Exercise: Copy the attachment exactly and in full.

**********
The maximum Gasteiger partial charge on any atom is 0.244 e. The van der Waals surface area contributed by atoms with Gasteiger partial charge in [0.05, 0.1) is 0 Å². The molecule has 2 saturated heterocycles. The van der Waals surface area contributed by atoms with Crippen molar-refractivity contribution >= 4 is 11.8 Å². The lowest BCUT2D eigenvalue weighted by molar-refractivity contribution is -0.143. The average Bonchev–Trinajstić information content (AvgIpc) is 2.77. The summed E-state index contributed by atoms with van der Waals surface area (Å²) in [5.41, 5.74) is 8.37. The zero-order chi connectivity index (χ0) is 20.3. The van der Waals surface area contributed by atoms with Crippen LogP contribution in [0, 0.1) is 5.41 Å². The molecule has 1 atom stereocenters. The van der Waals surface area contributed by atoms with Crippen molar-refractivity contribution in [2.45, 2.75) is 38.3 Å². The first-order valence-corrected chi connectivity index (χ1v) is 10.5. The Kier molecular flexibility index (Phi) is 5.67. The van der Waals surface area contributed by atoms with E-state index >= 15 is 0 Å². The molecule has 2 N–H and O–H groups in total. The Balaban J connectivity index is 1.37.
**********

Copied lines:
The maximum Gasteiger partial charge on any atom is 0.244 e. The van der Waals surface area contributed by atoms with Gasteiger partial charge in [0.05, 0.1) is 0 Å². The molecule has 2 saturated heterocycles. The van der Waals surface area contributed by atoms with Crippen molar-refractivity contribution >= 4 is 11.8 Å². The lowest BCUT2D eigenvalue weighted by molar-refractivity contribution is -0.143. The average Bonchev–Trinajstić information content (AvgIpc) is 2.77. The summed E-state index contributed by atoms with van der Waals surface area (Å²) in [5.41, 5.74) is 8.37. The zero-order chi connectivity index (χ0) is 20.3. The van der Waals surface area contributed by atoms with Crippen LogP contribution in [0, 0.1) is 5.41 Å². The molecule has 1 atom stereocenters. The van der Waals surface area contributed by atoms with Crippen molar-refractivity contribution in [2.45, 2.75) is 38.3 Å². The first-order valence-corrected chi connectivity index (χ1v) is 10.5. The Kier molecular flexibility index (Phi) is 5.67. The van der Waals surface area contributed by atoms with E-state index >= 15 is 0 Å². The molecule has 2 N–H and O–H groups in total. The Balaban J connectivity index is 1.37.